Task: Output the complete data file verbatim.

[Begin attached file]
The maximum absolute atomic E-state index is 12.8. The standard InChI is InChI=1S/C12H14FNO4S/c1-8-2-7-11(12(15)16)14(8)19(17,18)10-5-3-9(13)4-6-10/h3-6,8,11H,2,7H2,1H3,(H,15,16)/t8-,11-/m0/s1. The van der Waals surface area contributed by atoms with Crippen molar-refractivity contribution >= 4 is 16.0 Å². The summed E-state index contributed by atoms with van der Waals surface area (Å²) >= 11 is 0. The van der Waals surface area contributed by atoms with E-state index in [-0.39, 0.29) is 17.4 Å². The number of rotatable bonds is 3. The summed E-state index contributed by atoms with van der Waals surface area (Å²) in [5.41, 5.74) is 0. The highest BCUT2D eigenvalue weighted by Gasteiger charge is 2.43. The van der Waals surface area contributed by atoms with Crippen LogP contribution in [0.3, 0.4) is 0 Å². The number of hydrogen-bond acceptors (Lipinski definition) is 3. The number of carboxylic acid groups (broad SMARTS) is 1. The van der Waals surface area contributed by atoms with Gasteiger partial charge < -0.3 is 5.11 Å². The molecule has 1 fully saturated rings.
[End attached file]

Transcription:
The maximum absolute atomic E-state index is 12.8. The standard InChI is InChI=1S/C12H14FNO4S/c1-8-2-7-11(12(15)16)14(8)19(17,18)10-5-3-9(13)4-6-10/h3-6,8,11H,2,7H2,1H3,(H,15,16)/t8-,11-/m0/s1. The van der Waals surface area contributed by atoms with Crippen molar-refractivity contribution >= 4 is 16.0 Å². The summed E-state index contributed by atoms with van der Waals surface area (Å²) >= 11 is 0. The van der Waals surface area contributed by atoms with E-state index in [-0.39, 0.29) is 17.4 Å². The number of rotatable bonds is 3. The summed E-state index contributed by atoms with van der Waals surface area (Å²) in [5.41, 5.74) is 0. The highest BCUT2D eigenvalue weighted by Gasteiger charge is 2.43. The van der Waals surface area contributed by atoms with Crippen LogP contribution in [0.3, 0.4) is 0 Å². The number of hydrogen-bond acceptors (Lipinski definition) is 3. The number of carboxylic acid groups (broad SMARTS) is 1. The van der Waals surface area contributed by atoms with Gasteiger partial charge < -0.3 is 5.11 Å². The molecule has 1 fully saturated rings.